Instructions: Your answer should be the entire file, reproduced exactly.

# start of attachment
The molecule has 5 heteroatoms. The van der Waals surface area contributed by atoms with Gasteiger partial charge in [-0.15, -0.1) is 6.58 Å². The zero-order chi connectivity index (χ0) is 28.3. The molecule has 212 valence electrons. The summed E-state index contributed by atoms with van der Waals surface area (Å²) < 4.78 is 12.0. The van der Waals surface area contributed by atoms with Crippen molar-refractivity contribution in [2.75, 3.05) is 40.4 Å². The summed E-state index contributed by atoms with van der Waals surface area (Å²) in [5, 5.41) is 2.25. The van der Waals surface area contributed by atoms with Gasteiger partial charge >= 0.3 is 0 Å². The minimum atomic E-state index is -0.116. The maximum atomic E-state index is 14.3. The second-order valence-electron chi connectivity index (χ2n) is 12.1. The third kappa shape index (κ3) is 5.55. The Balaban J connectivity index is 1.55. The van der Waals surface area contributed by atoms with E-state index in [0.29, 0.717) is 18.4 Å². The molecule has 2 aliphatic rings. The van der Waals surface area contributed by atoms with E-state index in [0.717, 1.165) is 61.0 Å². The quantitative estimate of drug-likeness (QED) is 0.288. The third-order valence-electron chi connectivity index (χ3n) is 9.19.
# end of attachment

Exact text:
The molecule has 5 heteroatoms. The van der Waals surface area contributed by atoms with Gasteiger partial charge in [-0.15, -0.1) is 6.58 Å². The zero-order chi connectivity index (χ0) is 28.3. The molecule has 212 valence electrons. The summed E-state index contributed by atoms with van der Waals surface area (Å²) < 4.78 is 12.0. The van der Waals surface area contributed by atoms with Crippen molar-refractivity contribution in [2.75, 3.05) is 40.4 Å². The summed E-state index contributed by atoms with van der Waals surface area (Å²) in [5, 5.41) is 2.25. The van der Waals surface area contributed by atoms with Gasteiger partial charge >= 0.3 is 0 Å². The minimum atomic E-state index is -0.116. The maximum atomic E-state index is 14.3. The second-order valence-electron chi connectivity index (χ2n) is 12.1. The third kappa shape index (κ3) is 5.55. The Balaban J connectivity index is 1.55. The van der Waals surface area contributed by atoms with E-state index in [0.29, 0.717) is 18.4 Å². The molecule has 2 aliphatic rings. The van der Waals surface area contributed by atoms with E-state index in [0.717, 1.165) is 61.0 Å². The quantitative estimate of drug-likeness (QED) is 0.288. The third-order valence-electron chi connectivity index (χ3n) is 9.19.